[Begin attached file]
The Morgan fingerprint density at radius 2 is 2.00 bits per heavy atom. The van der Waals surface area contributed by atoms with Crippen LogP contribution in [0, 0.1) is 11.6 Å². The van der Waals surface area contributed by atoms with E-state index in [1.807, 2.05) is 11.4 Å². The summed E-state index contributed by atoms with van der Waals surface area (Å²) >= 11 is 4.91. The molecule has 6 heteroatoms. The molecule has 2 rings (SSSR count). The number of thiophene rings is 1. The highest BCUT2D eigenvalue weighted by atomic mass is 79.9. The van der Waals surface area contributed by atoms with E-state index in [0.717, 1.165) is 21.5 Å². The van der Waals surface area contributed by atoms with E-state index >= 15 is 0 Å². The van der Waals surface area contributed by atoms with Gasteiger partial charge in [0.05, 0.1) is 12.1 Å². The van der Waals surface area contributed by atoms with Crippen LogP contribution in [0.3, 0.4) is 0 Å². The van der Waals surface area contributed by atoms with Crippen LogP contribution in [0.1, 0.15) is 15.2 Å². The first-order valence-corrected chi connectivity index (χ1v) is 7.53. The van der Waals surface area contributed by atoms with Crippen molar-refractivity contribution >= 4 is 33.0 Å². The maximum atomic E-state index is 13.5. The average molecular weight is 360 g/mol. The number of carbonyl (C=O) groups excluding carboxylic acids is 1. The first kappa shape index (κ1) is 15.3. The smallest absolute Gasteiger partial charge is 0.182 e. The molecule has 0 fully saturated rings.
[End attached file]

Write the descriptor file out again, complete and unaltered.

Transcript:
The Morgan fingerprint density at radius 2 is 2.00 bits per heavy atom. The van der Waals surface area contributed by atoms with Crippen LogP contribution in [0, 0.1) is 11.6 Å². The van der Waals surface area contributed by atoms with E-state index in [1.807, 2.05) is 11.4 Å². The summed E-state index contributed by atoms with van der Waals surface area (Å²) >= 11 is 4.91. The molecule has 6 heteroatoms. The molecule has 2 rings (SSSR count). The number of thiophene rings is 1. The highest BCUT2D eigenvalue weighted by atomic mass is 79.9. The van der Waals surface area contributed by atoms with E-state index in [0.717, 1.165) is 21.5 Å². The van der Waals surface area contributed by atoms with E-state index >= 15 is 0 Å². The van der Waals surface area contributed by atoms with Gasteiger partial charge in [0.05, 0.1) is 12.1 Å². The van der Waals surface area contributed by atoms with Crippen LogP contribution in [0.3, 0.4) is 0 Å². The van der Waals surface area contributed by atoms with Crippen LogP contribution in [0.1, 0.15) is 15.2 Å². The first-order valence-corrected chi connectivity index (χ1v) is 7.53. The van der Waals surface area contributed by atoms with Crippen molar-refractivity contribution >= 4 is 33.0 Å². The maximum atomic E-state index is 13.5. The average molecular weight is 360 g/mol. The number of carbonyl (C=O) groups excluding carboxylic acids is 1. The first kappa shape index (κ1) is 15.3. The smallest absolute Gasteiger partial charge is 0.182 e. The molecule has 0 fully saturated rings.